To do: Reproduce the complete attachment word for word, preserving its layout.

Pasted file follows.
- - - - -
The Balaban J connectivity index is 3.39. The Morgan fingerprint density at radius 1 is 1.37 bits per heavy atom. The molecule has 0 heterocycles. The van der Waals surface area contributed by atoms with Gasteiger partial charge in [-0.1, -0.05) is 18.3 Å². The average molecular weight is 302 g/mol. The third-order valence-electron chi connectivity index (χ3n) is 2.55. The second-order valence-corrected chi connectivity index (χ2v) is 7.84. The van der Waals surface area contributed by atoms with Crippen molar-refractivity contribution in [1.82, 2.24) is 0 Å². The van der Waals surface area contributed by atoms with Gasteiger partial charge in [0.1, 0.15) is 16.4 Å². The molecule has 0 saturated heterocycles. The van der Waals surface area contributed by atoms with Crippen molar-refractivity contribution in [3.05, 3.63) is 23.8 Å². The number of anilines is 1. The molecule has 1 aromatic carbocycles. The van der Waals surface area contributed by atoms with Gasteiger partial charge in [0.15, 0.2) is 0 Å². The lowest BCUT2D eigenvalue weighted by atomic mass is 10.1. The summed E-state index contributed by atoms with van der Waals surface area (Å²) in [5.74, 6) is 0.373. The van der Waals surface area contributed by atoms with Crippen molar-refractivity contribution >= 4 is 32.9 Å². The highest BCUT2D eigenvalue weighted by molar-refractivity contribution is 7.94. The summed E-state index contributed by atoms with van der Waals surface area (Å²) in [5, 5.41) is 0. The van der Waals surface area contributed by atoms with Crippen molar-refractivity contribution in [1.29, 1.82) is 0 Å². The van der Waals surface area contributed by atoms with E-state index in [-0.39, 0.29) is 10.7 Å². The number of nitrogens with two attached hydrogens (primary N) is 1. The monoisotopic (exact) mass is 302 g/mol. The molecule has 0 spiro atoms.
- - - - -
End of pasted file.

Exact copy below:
The Balaban J connectivity index is 3.39. The Morgan fingerprint density at radius 1 is 1.37 bits per heavy atom. The molecule has 0 heterocycles. The van der Waals surface area contributed by atoms with Gasteiger partial charge in [-0.1, -0.05) is 18.3 Å². The average molecular weight is 302 g/mol. The third-order valence-electron chi connectivity index (χ3n) is 2.55. The second-order valence-corrected chi connectivity index (χ2v) is 7.84. The van der Waals surface area contributed by atoms with Crippen molar-refractivity contribution in [1.82, 2.24) is 0 Å². The van der Waals surface area contributed by atoms with Gasteiger partial charge in [0.1, 0.15) is 16.4 Å². The molecule has 0 saturated heterocycles. The van der Waals surface area contributed by atoms with Crippen molar-refractivity contribution in [3.05, 3.63) is 23.8 Å². The number of anilines is 1. The molecule has 1 aromatic carbocycles. The van der Waals surface area contributed by atoms with Gasteiger partial charge in [0.15, 0.2) is 0 Å². The lowest BCUT2D eigenvalue weighted by atomic mass is 10.1. The summed E-state index contributed by atoms with van der Waals surface area (Å²) in [5.74, 6) is 0.373. The van der Waals surface area contributed by atoms with Crippen molar-refractivity contribution >= 4 is 32.9 Å². The highest BCUT2D eigenvalue weighted by molar-refractivity contribution is 7.94. The summed E-state index contributed by atoms with van der Waals surface area (Å²) in [5, 5.41) is 0. The van der Waals surface area contributed by atoms with Crippen molar-refractivity contribution in [1.29, 1.82) is 0 Å². The van der Waals surface area contributed by atoms with E-state index in [-0.39, 0.29) is 10.7 Å². The number of nitrogens with two attached hydrogens (primary N) is 1. The monoisotopic (exact) mass is 302 g/mol. The molecule has 0 spiro atoms.